Now, I wasn’t able to find Canadian data that would let me say that this is also an issue here in Canada and specifically in Ontario*, but: northern Sweden has been collecting data on hospital admissions for injuries since 1985, and found in icy or slippery conditions, pedestrians were injured three times more often than motorists, “and account for half the hospital time of all traffic-related injuries”. Furthermore:
[T]he majority of these pedestrians are women. A study of pedestrian injuries in the Swedish city of Umeå found that 79% occurred during the winter months, and that women made up 69% of those who had been injured in single-person incidents… two-thirds of injured pedestrians had slipped and fallen on icy or snowy surfaces, and 48% had moderate to serious injuries, with fractures and dislocations being the most common. Women’s injuries also tended to be more severe. (Criado Perez, c.1: Can Snow-Clearing Be Sexist?, Invisible Women).
Alright, so women are more likely to be injured in icy or slippery conditions (enough to end up in a hospital for treatment), with more severe injuries than men. But why? As it turns out, men and women tend to use different modes of transport, along with very different travel patterns, which is true worldwide to varying degrees (based on the limited sex-disaggregated data we have on the topic): whereas men are more likely to drive and “dominate access to [a household’s car]” (ibid; by which I assume Criado Perez means in man-woman households), with simple travel patterns that consist of commuting to and from town, women tend to walk and take public transport and have more complicated travel patterns, namely trip-chaining: making several interconnected trips at once. This is part of a larger discussion about unpaid labour, which is discussed throughout Invisible Women, but women’s travel patterns tend to include a cornucopia of tasks, including: dropping children off before heading to work; taking aging parents to the doctor; grocery shopping on the way home.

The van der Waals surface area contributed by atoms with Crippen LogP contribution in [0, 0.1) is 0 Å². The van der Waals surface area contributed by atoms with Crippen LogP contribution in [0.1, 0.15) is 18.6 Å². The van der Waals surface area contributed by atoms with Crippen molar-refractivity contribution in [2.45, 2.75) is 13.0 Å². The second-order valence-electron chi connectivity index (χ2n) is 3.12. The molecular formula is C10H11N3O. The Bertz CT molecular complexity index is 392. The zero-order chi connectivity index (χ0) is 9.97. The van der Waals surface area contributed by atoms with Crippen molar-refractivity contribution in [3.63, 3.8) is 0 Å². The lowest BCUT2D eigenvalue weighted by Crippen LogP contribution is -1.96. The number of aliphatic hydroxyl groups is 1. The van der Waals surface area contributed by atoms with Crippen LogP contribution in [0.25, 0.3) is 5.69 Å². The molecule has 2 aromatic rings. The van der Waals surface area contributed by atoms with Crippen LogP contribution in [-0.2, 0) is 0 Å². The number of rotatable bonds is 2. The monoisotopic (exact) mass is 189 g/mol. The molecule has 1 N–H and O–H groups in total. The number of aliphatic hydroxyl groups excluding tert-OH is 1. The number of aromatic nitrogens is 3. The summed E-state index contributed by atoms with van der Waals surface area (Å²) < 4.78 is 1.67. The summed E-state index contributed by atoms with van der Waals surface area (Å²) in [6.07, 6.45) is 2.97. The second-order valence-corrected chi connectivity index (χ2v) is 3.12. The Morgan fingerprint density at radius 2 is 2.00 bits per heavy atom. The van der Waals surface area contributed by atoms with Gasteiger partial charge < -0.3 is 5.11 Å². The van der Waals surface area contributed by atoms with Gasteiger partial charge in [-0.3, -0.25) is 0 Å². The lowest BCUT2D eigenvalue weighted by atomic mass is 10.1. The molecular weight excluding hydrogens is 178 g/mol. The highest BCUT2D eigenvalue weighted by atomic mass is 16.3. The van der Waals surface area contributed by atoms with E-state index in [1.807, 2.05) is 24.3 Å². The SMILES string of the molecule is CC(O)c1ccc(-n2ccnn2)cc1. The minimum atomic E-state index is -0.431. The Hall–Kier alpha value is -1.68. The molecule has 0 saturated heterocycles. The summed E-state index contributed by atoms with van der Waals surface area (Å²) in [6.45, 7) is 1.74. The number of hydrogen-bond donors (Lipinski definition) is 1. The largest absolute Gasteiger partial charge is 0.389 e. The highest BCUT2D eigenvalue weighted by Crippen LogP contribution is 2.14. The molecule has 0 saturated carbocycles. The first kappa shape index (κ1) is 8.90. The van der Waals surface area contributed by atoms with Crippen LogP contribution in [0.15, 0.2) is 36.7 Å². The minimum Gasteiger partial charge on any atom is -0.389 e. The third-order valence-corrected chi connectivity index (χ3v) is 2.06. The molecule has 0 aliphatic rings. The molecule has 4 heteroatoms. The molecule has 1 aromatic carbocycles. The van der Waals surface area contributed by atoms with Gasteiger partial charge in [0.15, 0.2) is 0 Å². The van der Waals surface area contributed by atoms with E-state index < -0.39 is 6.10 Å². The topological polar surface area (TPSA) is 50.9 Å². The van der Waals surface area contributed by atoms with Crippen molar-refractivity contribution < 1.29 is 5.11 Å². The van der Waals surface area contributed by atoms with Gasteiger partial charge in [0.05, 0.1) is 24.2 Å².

Seeing the data and this information about gender differences in travel patterns, Sweden changed the order of snow plowing to target sidewalks before main roads (because really, it’s a lot easier for the car to drive over snow than for a person to walk (or push a stroller) through the same amount of snow on the sidewalk). Let’s break it down. Considering that pedestrian injuries due to icy and slippery conditions account for, as stated above, “half the hospital time of all traffic-related injuries”, that’s no paltry amount of staff time and effort being devoted to women’s injuries – and this doesn’t even take into account the time this army of injured women need to take off work (paid or unpaid labour) to heal (or even just to go to the hospital in the first place). The conservative estimated cost of these pedestrian injuries throughout one winter was 36 million Kronor (approximately £3.2 million), which “was about twice the cost of winter road maintenance. In Solna, near Stockholm, it was three times the cost, and some studies reveal it’s even higher” (ibid.). All this to say, even if you don’t care at all about gender equality or women getting injured disproportionately, or you think that well in that case more women should just drive to solve this issue**… taking women and their needs into account when policy-making makes sense. I know the conclusion of that sentence was pretty self-evident, and it should be a no-brainer, but clearly, if the decision was made in the first place to plow the roads before taking care of the sidewalks, it wasn’t. It isn’t. Taking women into account doesn’t come naturally, clearly. This is why Invisible Women is such a necessary read, especially now: so that taking women and their needs into consideration will become natural.